Starting in World War II and moving through to the Cold War, the Civil Rights Movement and the Space Race, Hidden Figures follows the interwoven accounts of Dorothy Vaughan, Mary Jackson, Katherine Johnson and Christine Darden, four African American women who participated in some of NASA's greatest successes. It chronicles their careers over nearly three decades they faced challenges, forged alliances and used their intellect to change their own lives, and their country's future.

Title from container.

Read by Robin Miles.

Release date supplied by publisher.

Recording produced by Harper Audio, p2016.

Compact disc.

In container (17 cm.).

An account of the previously unheralded but pivotal contributions of NASA's African-American women mathematicians to America's space program describes how they were segregated from their white counterparts by Jim Crow laws in spite of their groundbreaking successes.

Reviews provided by Syndetics

Library Journal Review

In this debut, Shetterly shines a much-needed light on the bright, talented, and wholly underappreciated geniuses of the institution that would become NASA. Called upon during the labor shortage of World War II, these women were asked to serve their country and put their previously overlooked skills to work-all while being segregated from their white coworkers. The author tells the compelling stories of Dorothy Vaughan, Mary Jackson, Katherine Johnson, and Christine Darden as they navigated mathematical equations, the space race, and the civil rights movement over three decades of brilliant computing and discoveries. The professional and private lives of the ladies of Langley Research Center are documented through an impassioned and clearly well-researched narrative. Readers will learn how integral these women were to American aeronautics and be saddened by the racism and sexism that kept them from deserved recognition. VERDICT Shetterly's highly recommended work offers up a crucial history that had previously and unforgivably been lost. We'd do well to put this book into the hands of young women who have long since been told that there's no room for them at the scientific table. [See Prepub Alert, 3/21/16; "Editors' Fall Picks," p. 27.]-Kate DiGirolomo, Library Journal © Copyright 2016. Library Journals LLC, a wholly owned subsidiary of Media Source, Inc. No redistribution permitted.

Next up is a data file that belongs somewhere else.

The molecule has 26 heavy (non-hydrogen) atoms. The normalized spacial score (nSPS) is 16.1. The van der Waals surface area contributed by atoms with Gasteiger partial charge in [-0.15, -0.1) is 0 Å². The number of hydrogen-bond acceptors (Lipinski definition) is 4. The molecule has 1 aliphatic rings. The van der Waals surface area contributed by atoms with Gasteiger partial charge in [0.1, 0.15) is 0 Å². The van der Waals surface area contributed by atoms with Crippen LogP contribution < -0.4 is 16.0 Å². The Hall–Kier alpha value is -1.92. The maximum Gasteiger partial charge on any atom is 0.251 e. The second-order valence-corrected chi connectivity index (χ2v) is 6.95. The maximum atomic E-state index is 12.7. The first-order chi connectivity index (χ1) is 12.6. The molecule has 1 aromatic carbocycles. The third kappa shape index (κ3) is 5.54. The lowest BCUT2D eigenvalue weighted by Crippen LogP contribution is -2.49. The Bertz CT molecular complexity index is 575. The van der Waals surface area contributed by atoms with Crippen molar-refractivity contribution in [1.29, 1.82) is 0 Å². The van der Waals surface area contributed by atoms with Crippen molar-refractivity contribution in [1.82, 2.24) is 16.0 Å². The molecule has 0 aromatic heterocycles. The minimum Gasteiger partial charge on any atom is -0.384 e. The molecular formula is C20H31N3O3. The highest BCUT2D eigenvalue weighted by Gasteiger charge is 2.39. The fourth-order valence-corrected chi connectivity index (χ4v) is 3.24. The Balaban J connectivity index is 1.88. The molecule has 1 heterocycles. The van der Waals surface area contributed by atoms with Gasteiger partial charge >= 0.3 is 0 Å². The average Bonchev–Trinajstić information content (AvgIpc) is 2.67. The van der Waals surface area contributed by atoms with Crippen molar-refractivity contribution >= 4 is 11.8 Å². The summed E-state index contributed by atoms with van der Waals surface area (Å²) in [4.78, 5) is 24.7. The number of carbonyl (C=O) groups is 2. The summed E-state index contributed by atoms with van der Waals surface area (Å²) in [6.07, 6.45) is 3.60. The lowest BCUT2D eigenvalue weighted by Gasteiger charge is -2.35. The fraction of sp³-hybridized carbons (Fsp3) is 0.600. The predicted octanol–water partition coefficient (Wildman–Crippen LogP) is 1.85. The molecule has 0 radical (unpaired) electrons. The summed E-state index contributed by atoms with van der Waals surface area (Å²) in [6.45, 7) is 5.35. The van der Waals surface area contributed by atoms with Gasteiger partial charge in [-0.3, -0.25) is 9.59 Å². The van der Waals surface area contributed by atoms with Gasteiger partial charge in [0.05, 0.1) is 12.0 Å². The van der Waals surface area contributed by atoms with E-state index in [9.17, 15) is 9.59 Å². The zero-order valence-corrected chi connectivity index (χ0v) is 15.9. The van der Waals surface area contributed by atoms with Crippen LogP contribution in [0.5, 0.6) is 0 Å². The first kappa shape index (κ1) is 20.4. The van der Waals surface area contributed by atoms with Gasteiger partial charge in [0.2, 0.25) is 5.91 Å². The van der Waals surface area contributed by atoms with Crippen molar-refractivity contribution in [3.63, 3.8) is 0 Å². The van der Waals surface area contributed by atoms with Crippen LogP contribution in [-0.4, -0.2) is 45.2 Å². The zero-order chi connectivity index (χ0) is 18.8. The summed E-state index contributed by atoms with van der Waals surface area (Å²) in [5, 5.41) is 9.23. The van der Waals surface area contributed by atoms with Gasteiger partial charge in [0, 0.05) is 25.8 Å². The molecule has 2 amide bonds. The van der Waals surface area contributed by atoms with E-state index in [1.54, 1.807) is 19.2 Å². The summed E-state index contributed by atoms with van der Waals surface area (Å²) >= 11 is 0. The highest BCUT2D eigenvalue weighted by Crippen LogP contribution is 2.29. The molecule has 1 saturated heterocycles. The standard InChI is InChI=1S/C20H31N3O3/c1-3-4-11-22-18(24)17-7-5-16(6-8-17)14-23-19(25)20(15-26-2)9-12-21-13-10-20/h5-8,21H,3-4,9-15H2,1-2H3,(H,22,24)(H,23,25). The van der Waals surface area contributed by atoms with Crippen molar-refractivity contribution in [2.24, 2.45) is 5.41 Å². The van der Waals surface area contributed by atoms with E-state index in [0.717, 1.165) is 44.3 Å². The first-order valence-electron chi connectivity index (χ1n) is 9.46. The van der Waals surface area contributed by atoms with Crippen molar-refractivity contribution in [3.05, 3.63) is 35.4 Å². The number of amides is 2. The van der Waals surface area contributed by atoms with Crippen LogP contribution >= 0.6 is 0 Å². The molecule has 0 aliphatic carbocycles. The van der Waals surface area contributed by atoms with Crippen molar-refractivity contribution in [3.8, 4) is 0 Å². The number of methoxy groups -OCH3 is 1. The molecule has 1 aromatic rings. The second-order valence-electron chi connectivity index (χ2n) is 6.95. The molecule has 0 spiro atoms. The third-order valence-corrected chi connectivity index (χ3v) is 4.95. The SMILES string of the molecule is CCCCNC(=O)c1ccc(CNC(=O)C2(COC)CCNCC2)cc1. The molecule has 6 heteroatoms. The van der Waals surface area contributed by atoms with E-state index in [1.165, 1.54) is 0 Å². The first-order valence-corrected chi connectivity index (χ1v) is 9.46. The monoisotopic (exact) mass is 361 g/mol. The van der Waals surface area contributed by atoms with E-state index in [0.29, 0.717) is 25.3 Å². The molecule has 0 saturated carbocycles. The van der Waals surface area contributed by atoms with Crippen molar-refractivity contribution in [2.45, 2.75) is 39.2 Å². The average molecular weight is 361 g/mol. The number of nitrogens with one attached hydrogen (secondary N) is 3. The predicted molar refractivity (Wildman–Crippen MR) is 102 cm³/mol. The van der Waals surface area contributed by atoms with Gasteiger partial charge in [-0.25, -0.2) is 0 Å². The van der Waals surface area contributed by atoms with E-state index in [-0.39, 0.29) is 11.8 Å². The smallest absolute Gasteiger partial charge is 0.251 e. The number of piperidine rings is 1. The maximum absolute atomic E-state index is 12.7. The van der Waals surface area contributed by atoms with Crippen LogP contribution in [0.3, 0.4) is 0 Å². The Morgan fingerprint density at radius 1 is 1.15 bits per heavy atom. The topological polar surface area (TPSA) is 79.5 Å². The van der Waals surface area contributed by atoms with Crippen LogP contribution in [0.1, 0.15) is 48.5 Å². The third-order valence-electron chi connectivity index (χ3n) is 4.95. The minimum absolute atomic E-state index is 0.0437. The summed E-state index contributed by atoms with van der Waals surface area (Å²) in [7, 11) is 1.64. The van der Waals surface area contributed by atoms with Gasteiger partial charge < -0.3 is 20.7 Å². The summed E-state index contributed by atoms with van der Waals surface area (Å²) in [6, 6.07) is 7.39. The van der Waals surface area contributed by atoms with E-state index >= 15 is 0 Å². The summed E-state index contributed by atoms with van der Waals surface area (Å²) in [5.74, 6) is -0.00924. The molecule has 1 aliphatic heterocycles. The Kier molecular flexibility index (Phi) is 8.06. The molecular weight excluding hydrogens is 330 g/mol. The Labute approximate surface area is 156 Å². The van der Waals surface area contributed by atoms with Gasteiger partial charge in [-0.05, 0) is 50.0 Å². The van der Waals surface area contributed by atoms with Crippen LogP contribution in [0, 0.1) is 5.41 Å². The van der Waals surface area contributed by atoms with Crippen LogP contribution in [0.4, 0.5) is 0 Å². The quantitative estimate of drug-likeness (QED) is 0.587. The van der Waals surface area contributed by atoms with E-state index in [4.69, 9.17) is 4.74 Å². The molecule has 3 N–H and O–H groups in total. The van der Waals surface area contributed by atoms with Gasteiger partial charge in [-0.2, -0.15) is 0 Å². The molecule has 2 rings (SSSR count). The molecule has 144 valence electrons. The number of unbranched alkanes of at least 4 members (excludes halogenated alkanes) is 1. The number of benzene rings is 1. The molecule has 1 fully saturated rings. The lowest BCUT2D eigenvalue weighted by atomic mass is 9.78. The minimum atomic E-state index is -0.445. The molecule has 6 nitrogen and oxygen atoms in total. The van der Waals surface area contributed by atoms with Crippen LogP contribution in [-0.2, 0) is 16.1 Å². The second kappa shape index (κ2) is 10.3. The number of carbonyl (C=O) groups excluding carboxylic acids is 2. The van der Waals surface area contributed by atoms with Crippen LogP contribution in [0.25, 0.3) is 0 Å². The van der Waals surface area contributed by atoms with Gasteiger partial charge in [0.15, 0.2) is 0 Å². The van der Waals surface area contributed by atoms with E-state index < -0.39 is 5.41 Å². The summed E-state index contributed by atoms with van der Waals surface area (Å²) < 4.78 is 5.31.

Horn Book Review

With Winifred Cokling. A serviceable introduction to four African American women mathematicians who, despite discrimination, played vital roles for the U.S. in the 1960s space race. Although the illustrations are static, their rich, saturated colors provide interest. Shetterly's (author of the adult title, the basis for the movie) text barely scratches the surface of the women's stories, but she strives admirably to place their accomplishments within historical context. Timeline. Glos. (c) Copyright 2019. The Horn Book, Inc., a wholly owned subsidiary of Media Source, Inc. No redistribution permitted.